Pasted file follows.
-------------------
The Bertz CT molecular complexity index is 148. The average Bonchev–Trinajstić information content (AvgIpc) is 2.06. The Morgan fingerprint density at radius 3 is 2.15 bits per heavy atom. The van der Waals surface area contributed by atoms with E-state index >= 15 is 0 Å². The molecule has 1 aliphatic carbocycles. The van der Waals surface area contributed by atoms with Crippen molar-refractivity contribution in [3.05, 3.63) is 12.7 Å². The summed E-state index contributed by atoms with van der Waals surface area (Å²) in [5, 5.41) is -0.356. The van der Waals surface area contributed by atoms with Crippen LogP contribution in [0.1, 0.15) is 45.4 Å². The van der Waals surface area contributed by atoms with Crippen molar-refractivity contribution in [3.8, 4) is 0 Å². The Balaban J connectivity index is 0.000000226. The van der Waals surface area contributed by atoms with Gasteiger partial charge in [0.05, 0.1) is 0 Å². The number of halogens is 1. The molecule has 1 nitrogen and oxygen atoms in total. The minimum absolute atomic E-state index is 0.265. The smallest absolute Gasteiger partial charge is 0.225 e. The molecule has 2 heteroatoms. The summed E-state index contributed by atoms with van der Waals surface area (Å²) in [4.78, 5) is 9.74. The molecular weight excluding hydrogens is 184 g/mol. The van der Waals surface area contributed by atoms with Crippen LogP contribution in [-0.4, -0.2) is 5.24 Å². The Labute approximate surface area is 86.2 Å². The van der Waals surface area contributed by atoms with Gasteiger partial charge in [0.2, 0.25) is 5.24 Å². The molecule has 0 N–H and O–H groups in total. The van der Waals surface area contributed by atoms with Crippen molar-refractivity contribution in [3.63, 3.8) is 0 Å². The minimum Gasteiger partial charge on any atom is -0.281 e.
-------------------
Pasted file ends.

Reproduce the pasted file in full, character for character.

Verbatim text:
The Bertz CT molecular complexity index is 148. The average Bonchev–Trinajstić information content (AvgIpc) is 2.06. The Morgan fingerprint density at radius 3 is 2.15 bits per heavy atom. The van der Waals surface area contributed by atoms with E-state index >= 15 is 0 Å². The molecule has 1 aliphatic carbocycles. The van der Waals surface area contributed by atoms with Crippen molar-refractivity contribution in [3.05, 3.63) is 12.7 Å². The summed E-state index contributed by atoms with van der Waals surface area (Å²) in [5, 5.41) is -0.356. The van der Waals surface area contributed by atoms with Crippen LogP contribution in [0.1, 0.15) is 45.4 Å². The van der Waals surface area contributed by atoms with Crippen molar-refractivity contribution in [3.8, 4) is 0 Å². The Balaban J connectivity index is 0.000000226. The van der Waals surface area contributed by atoms with Gasteiger partial charge in [0.05, 0.1) is 0 Å². The number of halogens is 1. The molecule has 1 nitrogen and oxygen atoms in total. The minimum absolute atomic E-state index is 0.265. The smallest absolute Gasteiger partial charge is 0.225 e. The molecule has 2 heteroatoms. The summed E-state index contributed by atoms with van der Waals surface area (Å²) in [4.78, 5) is 9.74. The molecular weight excluding hydrogens is 184 g/mol. The van der Waals surface area contributed by atoms with Crippen LogP contribution in [-0.4, -0.2) is 5.24 Å². The Labute approximate surface area is 86.2 Å². The van der Waals surface area contributed by atoms with Gasteiger partial charge in [0.2, 0.25) is 5.24 Å². The molecule has 0 N–H and O–H groups in total. The van der Waals surface area contributed by atoms with Crippen molar-refractivity contribution in [3.63, 3.8) is 0 Å². The minimum Gasteiger partial charge on any atom is -0.281 e.